- Another example of a ritual could be that anytime my doorbell rings or someone knocks on my door, my dog is allowed to go bark at the door for a few moments then I tell them to go lay down on a dog bed or dog cot while I address the door. Little rituals such as this throughout the day with your dog asserts your leadership and helps your dog understand their role in your family pack and will result in a calm, confident, and relaxed pack mentality.
- Third, keep in mind what we mentioned earlier that nothing in life is free and nothing is free of consequences. So stop just petting your dog for “looking cute”, stop giving them a treat because you feel like giving them a treat, and stop letting your dog do just whatever they want to do at all times. Not only do these actions make your dog “spoiled”, but your dog will absolutely not respect you as a strong pack leader. They will love you, yes, but they will not respect you unless you show them that you are a strong pack leader worth following.
- Pet your dog when they do something that you have asked them and on your terms, give your dog a treat for being calm, not barking at other dogs, not pulling on a leash, and give your dog free time to hang out and do as they please, within reason, if they have performed for you at over 90% adherence to what you have asked during the day (without repeating yourself).
Everything must be earned from your dog!
Nothing is free of consequences, consequences could be pleasant or unpleasant. If my dog does a Sit-Stay before I open the door and while the door is open great job! I can provide a pleasant consequence by petting them or giving them a treat. However, if my dog does not Sit-Stay at the door or tries to dart out while it is open I need to provide a possible unpleasant consequence so that my dog learns that darting out of the door is not allowed.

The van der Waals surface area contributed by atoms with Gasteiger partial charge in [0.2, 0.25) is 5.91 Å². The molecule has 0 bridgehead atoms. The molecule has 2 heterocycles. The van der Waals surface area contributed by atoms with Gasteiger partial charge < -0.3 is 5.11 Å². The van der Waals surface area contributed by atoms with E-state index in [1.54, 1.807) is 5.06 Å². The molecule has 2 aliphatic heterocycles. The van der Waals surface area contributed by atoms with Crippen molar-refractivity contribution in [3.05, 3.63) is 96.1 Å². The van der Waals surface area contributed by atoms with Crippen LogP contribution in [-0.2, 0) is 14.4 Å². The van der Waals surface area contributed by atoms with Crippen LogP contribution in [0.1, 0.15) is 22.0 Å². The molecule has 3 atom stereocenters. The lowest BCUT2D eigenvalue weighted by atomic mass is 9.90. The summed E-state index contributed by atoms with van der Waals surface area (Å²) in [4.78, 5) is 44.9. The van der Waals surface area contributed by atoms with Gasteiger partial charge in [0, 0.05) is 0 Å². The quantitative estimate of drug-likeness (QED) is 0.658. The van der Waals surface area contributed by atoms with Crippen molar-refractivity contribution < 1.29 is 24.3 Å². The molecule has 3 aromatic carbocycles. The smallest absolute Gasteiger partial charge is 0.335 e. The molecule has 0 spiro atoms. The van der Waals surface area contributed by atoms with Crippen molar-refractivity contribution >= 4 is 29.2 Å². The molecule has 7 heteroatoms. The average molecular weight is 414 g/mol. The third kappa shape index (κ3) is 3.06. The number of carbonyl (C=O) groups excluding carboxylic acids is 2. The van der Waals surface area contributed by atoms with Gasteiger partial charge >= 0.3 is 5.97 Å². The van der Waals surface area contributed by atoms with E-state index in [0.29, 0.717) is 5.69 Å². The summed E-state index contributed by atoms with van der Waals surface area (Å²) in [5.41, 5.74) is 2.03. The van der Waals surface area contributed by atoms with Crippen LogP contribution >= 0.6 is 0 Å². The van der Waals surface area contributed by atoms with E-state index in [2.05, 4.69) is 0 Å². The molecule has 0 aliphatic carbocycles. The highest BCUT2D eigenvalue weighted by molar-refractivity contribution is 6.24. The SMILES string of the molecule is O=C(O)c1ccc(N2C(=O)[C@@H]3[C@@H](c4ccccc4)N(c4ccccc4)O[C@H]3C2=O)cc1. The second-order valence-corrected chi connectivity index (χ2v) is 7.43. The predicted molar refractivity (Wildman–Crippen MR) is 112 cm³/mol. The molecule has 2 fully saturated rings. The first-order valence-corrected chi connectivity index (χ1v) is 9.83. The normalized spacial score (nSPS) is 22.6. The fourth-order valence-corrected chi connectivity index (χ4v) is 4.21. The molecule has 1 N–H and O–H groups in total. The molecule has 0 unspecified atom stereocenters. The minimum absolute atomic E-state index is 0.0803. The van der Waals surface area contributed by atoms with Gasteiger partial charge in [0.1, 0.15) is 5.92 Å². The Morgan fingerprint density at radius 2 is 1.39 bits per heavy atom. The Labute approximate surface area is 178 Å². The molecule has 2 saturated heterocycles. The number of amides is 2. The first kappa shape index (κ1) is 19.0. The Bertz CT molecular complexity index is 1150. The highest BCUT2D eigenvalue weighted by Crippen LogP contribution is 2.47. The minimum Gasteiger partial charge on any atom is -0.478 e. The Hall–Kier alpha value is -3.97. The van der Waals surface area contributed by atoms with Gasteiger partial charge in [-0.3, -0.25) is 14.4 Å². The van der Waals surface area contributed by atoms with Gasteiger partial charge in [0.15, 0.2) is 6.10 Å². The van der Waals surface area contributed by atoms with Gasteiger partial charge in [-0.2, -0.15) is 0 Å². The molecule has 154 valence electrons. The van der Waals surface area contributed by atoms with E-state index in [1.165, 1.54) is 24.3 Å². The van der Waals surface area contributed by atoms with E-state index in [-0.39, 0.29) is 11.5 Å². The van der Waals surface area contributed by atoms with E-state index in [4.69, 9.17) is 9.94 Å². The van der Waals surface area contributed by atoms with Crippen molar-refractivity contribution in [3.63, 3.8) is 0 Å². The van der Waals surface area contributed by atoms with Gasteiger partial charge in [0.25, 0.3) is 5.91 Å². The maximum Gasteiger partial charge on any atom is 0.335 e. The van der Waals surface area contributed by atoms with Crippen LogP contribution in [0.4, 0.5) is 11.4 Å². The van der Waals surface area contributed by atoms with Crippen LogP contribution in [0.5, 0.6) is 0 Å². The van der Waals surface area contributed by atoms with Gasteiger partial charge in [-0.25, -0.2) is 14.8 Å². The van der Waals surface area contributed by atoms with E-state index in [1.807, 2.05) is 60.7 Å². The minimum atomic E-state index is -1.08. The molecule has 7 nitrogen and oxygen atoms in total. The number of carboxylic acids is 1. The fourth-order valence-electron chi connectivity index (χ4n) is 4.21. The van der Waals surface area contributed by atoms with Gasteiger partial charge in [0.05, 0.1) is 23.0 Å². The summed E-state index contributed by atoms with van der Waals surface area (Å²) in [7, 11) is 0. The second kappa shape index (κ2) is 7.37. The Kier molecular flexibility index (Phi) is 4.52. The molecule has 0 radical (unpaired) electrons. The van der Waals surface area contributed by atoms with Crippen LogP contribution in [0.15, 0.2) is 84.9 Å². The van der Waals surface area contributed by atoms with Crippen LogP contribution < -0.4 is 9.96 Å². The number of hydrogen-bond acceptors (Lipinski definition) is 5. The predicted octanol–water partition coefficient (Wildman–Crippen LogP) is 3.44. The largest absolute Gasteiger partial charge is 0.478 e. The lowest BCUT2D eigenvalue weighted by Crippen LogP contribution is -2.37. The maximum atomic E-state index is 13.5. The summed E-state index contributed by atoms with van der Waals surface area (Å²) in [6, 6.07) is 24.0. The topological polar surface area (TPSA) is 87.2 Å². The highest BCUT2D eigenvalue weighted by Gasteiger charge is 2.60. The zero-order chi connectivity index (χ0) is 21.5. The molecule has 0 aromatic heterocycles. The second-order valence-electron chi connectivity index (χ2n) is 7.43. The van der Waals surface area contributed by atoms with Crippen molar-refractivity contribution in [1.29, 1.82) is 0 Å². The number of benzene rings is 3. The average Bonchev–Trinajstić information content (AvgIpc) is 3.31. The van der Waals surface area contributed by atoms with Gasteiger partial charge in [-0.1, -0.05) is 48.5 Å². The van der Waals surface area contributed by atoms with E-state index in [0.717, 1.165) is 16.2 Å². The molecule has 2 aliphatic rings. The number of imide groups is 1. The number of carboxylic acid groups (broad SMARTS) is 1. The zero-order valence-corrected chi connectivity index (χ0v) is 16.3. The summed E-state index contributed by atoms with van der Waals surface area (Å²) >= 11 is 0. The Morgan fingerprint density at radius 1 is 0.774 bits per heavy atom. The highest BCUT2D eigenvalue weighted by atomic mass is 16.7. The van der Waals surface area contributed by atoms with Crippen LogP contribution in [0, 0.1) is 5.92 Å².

A quick tug on the leash on a proper training collar is usually an appropriate consequence for this misbehavior (as long as I have taught my dog the expectation to Sit-Stay at the door). I always have to teach my expectation before I can provide an unpleasant consequence for it. Some of these rituals are a safety-related issue, take the Sit-Stay at the door for example. You can read more about teaching your dog to not pull on a leash in our past article – here.
If my dog is used to darting out of the door, one day they could end up darting out of the door and across the street right as a car is coming which could result in getting hit by a car. So not only are these routines and rituals important to assert and maintain your leadership in the pack, but also to ensure the safety of the pack. The pack’s safety should be your priority as leader.
Understanding how a dog or wolf pack operates can greatly assist us in developing and working with our pet dogs at home. But it can also help us in our families, raising children, at work, etc.
These principles of communication, routine, ritual, controlling vital resources, nothing is free, and nothing is free of consequences can be applied in these other areas as well, just in a slightly different way.